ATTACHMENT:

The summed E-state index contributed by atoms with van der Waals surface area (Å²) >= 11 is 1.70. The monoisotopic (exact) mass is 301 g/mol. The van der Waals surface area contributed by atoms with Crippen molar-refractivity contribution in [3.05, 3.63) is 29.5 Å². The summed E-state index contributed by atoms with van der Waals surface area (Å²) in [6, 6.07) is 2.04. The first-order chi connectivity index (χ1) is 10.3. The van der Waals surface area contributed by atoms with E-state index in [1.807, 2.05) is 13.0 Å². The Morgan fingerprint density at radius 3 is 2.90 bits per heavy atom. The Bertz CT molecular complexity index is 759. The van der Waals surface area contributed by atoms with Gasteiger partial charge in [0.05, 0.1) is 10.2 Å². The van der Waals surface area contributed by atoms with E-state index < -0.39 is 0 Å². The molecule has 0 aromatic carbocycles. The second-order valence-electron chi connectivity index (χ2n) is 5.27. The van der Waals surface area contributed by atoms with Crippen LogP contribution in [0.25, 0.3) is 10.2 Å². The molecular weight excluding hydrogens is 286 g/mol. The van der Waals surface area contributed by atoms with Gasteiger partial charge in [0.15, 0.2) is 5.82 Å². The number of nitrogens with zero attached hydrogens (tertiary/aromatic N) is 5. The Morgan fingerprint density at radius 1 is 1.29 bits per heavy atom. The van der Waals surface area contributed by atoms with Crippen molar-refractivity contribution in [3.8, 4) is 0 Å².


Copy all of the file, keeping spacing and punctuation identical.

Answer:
The summed E-state index contributed by atoms with van der Waals surface area (Å²) >= 11 is 1.70. The monoisotopic (exact) mass is 301 g/mol. The van der Waals surface area contributed by atoms with Crippen molar-refractivity contribution in [3.05, 3.63) is 29.5 Å². The summed E-state index contributed by atoms with van der Waals surface area (Å²) in [6, 6.07) is 2.04. The first-order chi connectivity index (χ1) is 10.3. The van der Waals surface area contributed by atoms with E-state index in [1.807, 2.05) is 13.0 Å². The Morgan fingerprint density at radius 3 is 2.90 bits per heavy atom. The Bertz CT molecular complexity index is 759. The van der Waals surface area contributed by atoms with Gasteiger partial charge in [0.05, 0.1) is 10.2 Å². The van der Waals surface area contributed by atoms with E-state index < -0.39 is 0 Å². The molecule has 0 aromatic carbocycles. The second-order valence-electron chi connectivity index (χ2n) is 5.27. The van der Waals surface area contributed by atoms with Crippen LogP contribution in [0.25, 0.3) is 10.2 Å². The molecular weight excluding hydrogens is 286 g/mol. The van der Waals surface area contributed by atoms with Gasteiger partial charge in [0.15, 0.2) is 5.82 Å². The number of nitrogens with zero attached hydrogens (tertiary/aromatic N) is 5. The Morgan fingerprint density at radius 1 is 1.29 bits per heavy atom. The van der Waals surface area contributed by atoms with Crippen molar-refractivity contribution in [3.8, 4) is 0 Å².